Sometimes you can get direct flights into these cities from the US; other times you’ll connect via another European city, such as London, Amsterdam or Reykjavik. (Tip: depending on the airline you fly, you might be able to arrange a stopover in your connecting city. A couple years ago I did a 48-hour stopover in Reykjavik!)
Getting around Germany
One of the benefits of traveling in Germany is that it’s really easy to get around. You can rent a car and drive from city to city or stick to trains and busses. I’ve done both; if I’m primarily visiting big cities I prefer to take the train or bus to get from one city to another. When I spend more time in smaller cities or want to take day trips I prefer having a car.
Germany has an excellent public transportation system, which means it’s super easy to get everywhere you want to go via the S-bahn (above ground metro), U-bahn (underground metro), Strassenbahn (street car), and Bus. Taxis (and Uber/Lyft) are also convenient options, though a bit pricer than public transport.
German cities are very walkable, so it’s easy to get around by foot. And, if you’d like to bike around like a local, there are places to rent bikes. If you’re more interested in say one afternoon of biking, try a city bike tour!
A few transportation tips:
- For the best train ticket prices book your ticket in well in advance. Note: if you pre-purchase your ticket at the lowest price you have to take the train you booked. If you miss that train, you have to buy another ticket.
- If you don’t mind taking slower regional trains you can get some really cheap group tickets. You may not want to use these tickets to go from, say Munich to Hamburg, but they’re great for day trips.
- Busses are often less expensive than the train (though not quite as comfortable).
- There are Eurail options for Germany, and they’re a great choice if you value flexibility over price.
- If you plan to rely on public transportation in the cities you visit, buy a day pass rather than individual tickets. Also check to see if there are group day tickets or if young kids can ride free.
Where to stay in Germany
Germany has so many options for lodging:
- Vacation rentals (e.g., AirBnB)
- Hip boutique hotels
- Quirky hostels
- More traditional HI hostels
- Large hotel chains
- Family-run Pension (bed and breakfast)
When I’m in Germany I typically opt for a vacation rental (I like having a kitchen) or a smaller family-run Pension or boutique hotel. I used to stay in hostels frequently when I was younger but even then I found Pensionen to be very affordable when traveling with one or two other people.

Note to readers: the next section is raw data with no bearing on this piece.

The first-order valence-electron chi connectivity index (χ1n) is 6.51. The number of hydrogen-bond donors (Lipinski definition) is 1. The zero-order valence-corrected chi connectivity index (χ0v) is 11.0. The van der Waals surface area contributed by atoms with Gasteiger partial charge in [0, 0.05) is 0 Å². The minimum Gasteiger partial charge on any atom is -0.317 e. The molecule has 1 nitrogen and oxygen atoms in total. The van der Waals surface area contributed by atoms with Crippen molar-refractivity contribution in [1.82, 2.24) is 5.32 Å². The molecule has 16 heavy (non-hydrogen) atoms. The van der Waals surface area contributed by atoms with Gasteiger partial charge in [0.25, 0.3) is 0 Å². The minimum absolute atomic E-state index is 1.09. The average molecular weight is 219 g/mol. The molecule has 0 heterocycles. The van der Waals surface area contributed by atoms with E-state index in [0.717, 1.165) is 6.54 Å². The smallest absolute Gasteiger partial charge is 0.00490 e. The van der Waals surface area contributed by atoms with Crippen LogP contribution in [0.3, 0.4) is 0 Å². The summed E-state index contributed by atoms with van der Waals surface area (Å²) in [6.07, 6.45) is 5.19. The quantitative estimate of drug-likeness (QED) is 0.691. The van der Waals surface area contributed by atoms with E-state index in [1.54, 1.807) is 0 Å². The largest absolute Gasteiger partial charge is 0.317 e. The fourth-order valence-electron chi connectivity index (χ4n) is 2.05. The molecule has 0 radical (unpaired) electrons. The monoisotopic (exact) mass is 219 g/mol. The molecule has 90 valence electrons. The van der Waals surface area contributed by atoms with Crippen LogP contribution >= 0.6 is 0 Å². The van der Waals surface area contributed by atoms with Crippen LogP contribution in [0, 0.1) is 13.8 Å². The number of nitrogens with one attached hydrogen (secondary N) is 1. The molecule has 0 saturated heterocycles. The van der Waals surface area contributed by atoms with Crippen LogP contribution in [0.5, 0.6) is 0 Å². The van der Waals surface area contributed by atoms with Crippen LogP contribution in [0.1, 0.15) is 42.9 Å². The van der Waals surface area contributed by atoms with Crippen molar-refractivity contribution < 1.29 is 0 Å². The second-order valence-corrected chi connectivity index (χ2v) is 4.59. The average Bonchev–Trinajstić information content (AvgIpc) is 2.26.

Breakfast is often included with lodging in Germany (but not always). Sometimes that will comprise of bread or Brötchen (delicious German rolls), cold cuts and cheese, butter and jam, tea and coffee. Other times the buffets will be more extensive with yogurt, cereal, a variety of breads, and even eggs.
If you’re looking to save money on lodging, book rooms with a shared bathroom. Sometimes that will mean you’ll have share a full bathroom down the hall with guests, and sometimes that will mean you’ll have a sink, toilet or shower in your room and will share the rest in a hallway bathroom. I booked these types of rooms for years. These days I like the convenience of having a full bathroom in my room but I’m not averse to sharing a hall bathroom. I’ve never had to wait to use a shared bathroom or had any trouble with them. If you do opt for a shared bathroom, bring flip-flops.
Hostels can be great options for families, as many offer family rooms. Hostels typically offer a simple breakfast and sometimes also offer dinner. While simple accommodations, some hostels can be in spectacular locations. The hostel in Bacharach, for example, is in an old castle on a hill and offers a gorgeous view of the town below and the Rhine river!
What to wear in Germany
Layer, layer, layer! As I mentioned above, the weather in Germany is often unpredictable so your best bet is to bring layers so you can customize your wardrobe on the fly. Since rain is a possibility any time of year, you may want to bring a light rain jacket or an umbrella.
Bring comfortable shoes. You’ll no doubt walk all day long (often on cobblestone streets), so bring your most comfortable, supportive shoes. Be sure to break in your shoes before you travel. There’s nothing worse than realizing a day into your trip that your shoes pinch your toes or give you huge blisters. (Bring along moleskin, just in case. I always have this kind in my day bag!) I typically bring a good pair of walking shoes appropriate for the season (boots in the winter) and a nicer, dressier pair of flats (sandals in the summer).
You can wear jeans. Some people say never travel with jeans but I’m not one of those people. I love traveling with jeans! They’re comfortable, I can wear them a few times without having to wash them, and I feel less like a tourist wearing them. If you like jeans, wear jeans.
Scarf, hat, gloves. If you’re traveling in the winter or even late fall or early spring, definitely bring a warm scarf, hat, and gloves or mittens. Or buy them in Germany and take them home as a souvenir! Almost all of my winter accessories are from Germany.
You can wear shorts in the summer. Sure, shorts aren’t as popular as they are in the US but if you like them and are comfortable in them, wear them. That said, most women wear dresses or skirts in the summer and men will often wear light pants. Capri pants were quite popular for both men and women at one point…
3 of my absolute favorite travel clothing items:
Merino wool camisole – These camisoles are the BEST for travel! They’re soft, comfortable, easy to hand wash, and they never stink. This might be TMI but a few years ago, when I was traveling solo, I wore the same moreno wool camisole each day for 14 days in warm spring weather. It never smelled bad! Since that experiment I don’t typically go that long without washing my camisoles, but I like knowing that I could!